Bigger Biggs wins round two in Rabacca land dispute
The land dispute between businessman Leon ‘Bigger Biggs’ Samuel and the state rages on, with the legal team for Samuel blocking another attempt by the state to have Samuel’s claim struck out completely.
“Two rounds so far, this case is far from over, but on two rounds so far ‘Bigger’ has won,” one of Samuel’s lawyers, Jomo Thomas stated at his Chambers where a press conference was held Wednesday, January 6.
Thomas, along with queen’s counsel Stanley ‘Stalky’ John and counsel Akin John of Elizabeth Law Chambers make up the legal team for Samuel, the managing director of Bigger Cement and Aggregate Incorporated.
“We are confident that when this matter gets the full light of day that the court would again deliver a crushing legal defeat to this vindictive, nasty, repulsive attempt to damage ‘Bigger Biggs’ in his property rights, to crush him for something which he should be allowed to do as any other citizen in this country,” Thomas continued.
His client, Samuel, has been butting heads with the state on several issues over the years, including the revocation of his mining license at one point.
However, in this matter, the businessman contends that the 3.5450 acres of land nearest to the Rabacca River, and 5.4321 acres nearest to the Lady Jane/Langley Park Dry River are lands beneficially owned by him.
It has become necessary for ‘Bigger Biggs’ to argue this, because the state carried out a survey, led by senior surveyor Alrick Williams in March 2019 which shows that the crown(state) is the legal owner of this land.
The legal team must now seek a declaration from the court that land depicted as crown land (State land) or crown boundary on Survey Plan No C1842, lodged at the Lands and Surveys Department on April 30, 2019, is not in fact crown land/crown boundary.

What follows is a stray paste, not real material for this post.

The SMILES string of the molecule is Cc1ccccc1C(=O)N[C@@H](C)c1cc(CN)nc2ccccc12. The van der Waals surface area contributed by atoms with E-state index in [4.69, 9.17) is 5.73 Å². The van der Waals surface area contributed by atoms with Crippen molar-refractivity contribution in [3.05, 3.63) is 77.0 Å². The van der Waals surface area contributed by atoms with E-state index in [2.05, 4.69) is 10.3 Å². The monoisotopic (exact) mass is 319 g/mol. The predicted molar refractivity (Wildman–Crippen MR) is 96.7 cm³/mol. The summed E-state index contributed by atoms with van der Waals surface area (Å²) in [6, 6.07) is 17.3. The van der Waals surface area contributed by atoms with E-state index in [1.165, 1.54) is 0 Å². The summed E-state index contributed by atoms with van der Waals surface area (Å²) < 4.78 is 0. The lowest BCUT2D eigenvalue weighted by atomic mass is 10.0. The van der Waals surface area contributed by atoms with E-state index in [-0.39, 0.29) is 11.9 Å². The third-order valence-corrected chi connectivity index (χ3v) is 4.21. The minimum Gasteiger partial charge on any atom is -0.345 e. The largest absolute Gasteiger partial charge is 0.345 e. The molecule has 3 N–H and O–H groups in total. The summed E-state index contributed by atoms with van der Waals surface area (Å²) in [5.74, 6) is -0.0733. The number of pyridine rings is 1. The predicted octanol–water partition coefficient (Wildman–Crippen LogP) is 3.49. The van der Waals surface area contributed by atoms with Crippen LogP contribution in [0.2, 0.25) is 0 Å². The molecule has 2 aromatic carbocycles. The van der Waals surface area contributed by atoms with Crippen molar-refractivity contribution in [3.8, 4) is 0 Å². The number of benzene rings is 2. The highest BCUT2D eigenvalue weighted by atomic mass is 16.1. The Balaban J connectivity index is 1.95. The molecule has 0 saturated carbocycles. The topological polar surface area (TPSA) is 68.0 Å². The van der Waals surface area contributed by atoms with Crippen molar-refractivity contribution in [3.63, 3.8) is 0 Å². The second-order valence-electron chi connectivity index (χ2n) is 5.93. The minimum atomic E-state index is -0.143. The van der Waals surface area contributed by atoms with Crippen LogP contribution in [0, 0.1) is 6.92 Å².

They also argue that the survey done was not performed pursuant to the Crown Lands Act Cap 319 and was consequently illegal and void.
Samuel has vehemently opposed the state’s survey since the beginning, and was consequently arrested and charged for obstructing the senior surveyor and his assistants when they were attempting to carry out the survey at Rabacca.
His opposition has morphed into a legal standoff, which Thomas described on Wednesday as a “very, very important constitutional case.”
In round one, the defendant, the Governor General (figure head of the State) represented by the Attorney General, argued that the court did not have jurisdiction to hear the claim.
The Governor General’s application was dismissed in June 2020, and therefore round one went to Samuel’s team.
“In July of last year the Attorney General’s office then filed an application seeking leave or the permission of the court to appeal the decision dismissing the application,” counsel Akin John informed at the press conference.
The counsel said that they “opposed that application strenuously as being without merit and on the basis that there was no prospect whatsoever of the state succeeding if the matter were to be heard at appeal.”
Justice Esco Henry, who has been hearing the matters concerning this claim, heard this application in December 2020, and delivered her oral decision on December 16, dismissing it.
Her ruling, which was put into writing on December 21, also dismissed the Governor General’s application to have a stay of the June 24, 2020 order.
Further, “the Governor General shall pay to Bigger Cement and Aggregate Incorporated costs pursuant to CPR 65.11 to be assessed if not agreed.”
John said that what is critical in this decision by Henry is that it states that, “there is no merit to the proposed ground of appeal and that the attorney general had no realistic chance of success.”
“Totally, and absolutely vindicating the position that Bigger had taken in opposing the application,” he stated, therefore representing their second win.
With these applications by the state intervening in the process, the court has yet to hear the actual claim, but John has expressed that they are working on having the substantive claim heard “within the shortest possible period of time.”
Samuel stated that he wished to thank everyone who has been supportive of him going forward with the issue.
“We’re at a very early stage but I must say at this time that I’m very comfortable with a magnificent team of lawyers who I refer to now as the managers of this issue,” he commented.
“I’m no longer managing it; it is in the capable hands of a Queen’s Counsel, a magnificent lawyer in terms of Jomo Thomas, and Akin, who is the son of Queen’s Counsel John. I could not have asked for a better team of lawyers,” he said.